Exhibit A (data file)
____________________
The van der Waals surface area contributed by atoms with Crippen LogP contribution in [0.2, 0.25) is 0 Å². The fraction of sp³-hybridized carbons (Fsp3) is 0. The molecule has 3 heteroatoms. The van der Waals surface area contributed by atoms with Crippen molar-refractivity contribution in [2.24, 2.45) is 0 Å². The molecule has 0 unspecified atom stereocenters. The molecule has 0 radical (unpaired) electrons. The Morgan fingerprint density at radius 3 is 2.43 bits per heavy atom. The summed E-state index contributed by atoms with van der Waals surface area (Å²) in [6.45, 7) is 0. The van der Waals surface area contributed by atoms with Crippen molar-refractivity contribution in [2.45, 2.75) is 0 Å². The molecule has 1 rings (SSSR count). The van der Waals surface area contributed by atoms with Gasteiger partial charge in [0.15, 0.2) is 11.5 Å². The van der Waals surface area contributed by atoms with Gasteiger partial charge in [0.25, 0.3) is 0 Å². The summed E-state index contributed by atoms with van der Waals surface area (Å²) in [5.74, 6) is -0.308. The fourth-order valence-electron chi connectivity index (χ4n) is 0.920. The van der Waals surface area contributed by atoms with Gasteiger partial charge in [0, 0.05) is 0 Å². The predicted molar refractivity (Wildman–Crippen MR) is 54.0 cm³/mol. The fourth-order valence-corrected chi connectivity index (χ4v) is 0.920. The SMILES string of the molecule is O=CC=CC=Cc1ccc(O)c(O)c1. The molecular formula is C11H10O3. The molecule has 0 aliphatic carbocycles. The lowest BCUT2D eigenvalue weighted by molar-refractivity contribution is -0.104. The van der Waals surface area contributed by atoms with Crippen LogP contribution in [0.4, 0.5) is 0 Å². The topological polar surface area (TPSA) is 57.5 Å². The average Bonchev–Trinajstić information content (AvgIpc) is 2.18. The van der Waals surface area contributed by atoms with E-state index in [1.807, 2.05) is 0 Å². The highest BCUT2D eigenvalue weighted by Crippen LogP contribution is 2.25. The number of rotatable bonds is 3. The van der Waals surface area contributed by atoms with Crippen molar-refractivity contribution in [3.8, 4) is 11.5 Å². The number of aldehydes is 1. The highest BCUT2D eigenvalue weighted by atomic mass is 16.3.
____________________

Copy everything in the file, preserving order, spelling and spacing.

The van der Waals surface area contributed by atoms with Crippen LogP contribution in [0.2, 0.25) is 0 Å². The fraction of sp³-hybridized carbons (Fsp3) is 0. The molecule has 3 heteroatoms. The van der Waals surface area contributed by atoms with Crippen molar-refractivity contribution in [2.24, 2.45) is 0 Å². The molecule has 0 unspecified atom stereocenters. The molecule has 0 radical (unpaired) electrons. The Morgan fingerprint density at radius 3 is 2.43 bits per heavy atom. The summed E-state index contributed by atoms with van der Waals surface area (Å²) in [6.45, 7) is 0. The van der Waals surface area contributed by atoms with Crippen molar-refractivity contribution in [2.45, 2.75) is 0 Å². The molecule has 1 rings (SSSR count). The van der Waals surface area contributed by atoms with Gasteiger partial charge in [0.15, 0.2) is 11.5 Å². The van der Waals surface area contributed by atoms with Gasteiger partial charge in [0.25, 0.3) is 0 Å². The summed E-state index contributed by atoms with van der Waals surface area (Å²) in [5.74, 6) is -0.308. The fourth-order valence-electron chi connectivity index (χ4n) is 0.920. The van der Waals surface area contributed by atoms with Gasteiger partial charge in [0, 0.05) is 0 Å². The predicted molar refractivity (Wildman–Crippen MR) is 54.0 cm³/mol. The fourth-order valence-corrected chi connectivity index (χ4v) is 0.920. The SMILES string of the molecule is O=CC=CC=Cc1ccc(O)c(O)c1. The molecular formula is C11H10O3. The molecule has 0 aliphatic carbocycles. The lowest BCUT2D eigenvalue weighted by molar-refractivity contribution is -0.104. The van der Waals surface area contributed by atoms with Crippen LogP contribution in [0.4, 0.5) is 0 Å². The topological polar surface area (TPSA) is 57.5 Å². The average Bonchev–Trinajstić information content (AvgIpc) is 2.18. The van der Waals surface area contributed by atoms with E-state index in [1.807, 2.05) is 0 Å². The highest BCUT2D eigenvalue weighted by Crippen LogP contribution is 2.25. The number of rotatable bonds is 3. The van der Waals surface area contributed by atoms with Crippen molar-refractivity contribution in [3.8, 4) is 11.5 Å². The number of aldehydes is 1. The highest BCUT2D eigenvalue weighted by atomic mass is 16.3.